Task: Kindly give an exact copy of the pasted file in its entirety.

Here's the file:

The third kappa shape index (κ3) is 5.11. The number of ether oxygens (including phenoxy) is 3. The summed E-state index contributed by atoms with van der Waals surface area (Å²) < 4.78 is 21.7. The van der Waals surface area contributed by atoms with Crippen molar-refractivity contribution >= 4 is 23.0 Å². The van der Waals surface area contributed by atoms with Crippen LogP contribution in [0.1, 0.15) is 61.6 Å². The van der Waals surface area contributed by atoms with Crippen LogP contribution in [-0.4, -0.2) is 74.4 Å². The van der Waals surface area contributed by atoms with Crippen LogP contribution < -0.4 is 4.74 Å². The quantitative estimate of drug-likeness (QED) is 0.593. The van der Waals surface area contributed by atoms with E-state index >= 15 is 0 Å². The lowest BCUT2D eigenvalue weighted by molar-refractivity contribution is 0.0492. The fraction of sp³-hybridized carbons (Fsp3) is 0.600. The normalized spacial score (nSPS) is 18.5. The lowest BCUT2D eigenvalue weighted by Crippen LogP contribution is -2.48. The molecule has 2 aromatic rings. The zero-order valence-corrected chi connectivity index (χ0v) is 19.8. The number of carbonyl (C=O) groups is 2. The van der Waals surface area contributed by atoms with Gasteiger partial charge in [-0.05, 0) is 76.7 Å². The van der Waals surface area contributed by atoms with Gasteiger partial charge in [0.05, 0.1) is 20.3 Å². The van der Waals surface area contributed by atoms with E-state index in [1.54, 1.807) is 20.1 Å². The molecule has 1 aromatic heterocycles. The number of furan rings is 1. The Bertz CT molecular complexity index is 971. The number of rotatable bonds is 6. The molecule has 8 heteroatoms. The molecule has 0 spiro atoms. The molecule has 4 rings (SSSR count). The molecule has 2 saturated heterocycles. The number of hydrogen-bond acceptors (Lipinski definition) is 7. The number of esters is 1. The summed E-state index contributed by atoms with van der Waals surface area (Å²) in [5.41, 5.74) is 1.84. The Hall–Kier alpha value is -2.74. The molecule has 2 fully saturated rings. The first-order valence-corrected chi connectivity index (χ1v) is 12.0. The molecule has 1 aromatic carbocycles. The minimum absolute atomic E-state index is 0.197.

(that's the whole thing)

The third kappa shape index (κ3) is 5.11. The number of ether oxygens (including phenoxy) is 3. The summed E-state index contributed by atoms with van der Waals surface area (Å²) < 4.78 is 21.7. The van der Waals surface area contributed by atoms with Crippen molar-refractivity contribution >= 4 is 23.0 Å². The van der Waals surface area contributed by atoms with Crippen LogP contribution in [0.1, 0.15) is 61.6 Å². The van der Waals surface area contributed by atoms with Crippen LogP contribution in [-0.4, -0.2) is 74.4 Å². The van der Waals surface area contributed by atoms with Crippen LogP contribution < -0.4 is 4.74 Å². The quantitative estimate of drug-likeness (QED) is 0.593. The van der Waals surface area contributed by atoms with E-state index >= 15 is 0 Å². The lowest BCUT2D eigenvalue weighted by molar-refractivity contribution is 0.0492. The fraction of sp³-hybridized carbons (Fsp3) is 0.600. The normalized spacial score (nSPS) is 18.5. The lowest BCUT2D eigenvalue weighted by Crippen LogP contribution is -2.48. The molecule has 2 aromatic rings. The zero-order valence-corrected chi connectivity index (χ0v) is 19.8. The number of carbonyl (C=O) groups is 2. The van der Waals surface area contributed by atoms with Gasteiger partial charge in [-0.05, 0) is 76.7 Å². The van der Waals surface area contributed by atoms with Gasteiger partial charge in [0.05, 0.1) is 20.3 Å². The van der Waals surface area contributed by atoms with E-state index in [1.54, 1.807) is 20.1 Å². The molecule has 1 aromatic heterocycles. The number of furan rings is 1. The Bertz CT molecular complexity index is 971. The number of rotatable bonds is 6. The molecule has 8 heteroatoms. The molecule has 0 spiro atoms. The molecule has 4 rings (SSSR count). The molecule has 2 saturated heterocycles. The number of hydrogen-bond acceptors (Lipinski definition) is 7. The number of esters is 1. The summed E-state index contributed by atoms with van der Waals surface area (Å²) in [5.41, 5.74) is 1.84. The Hall–Kier alpha value is -2.74. The molecule has 2 fully saturated rings. The first-order valence-corrected chi connectivity index (χ1v) is 12.0. The molecule has 1 aromatic carbocycles. The minimum absolute atomic E-state index is 0.197.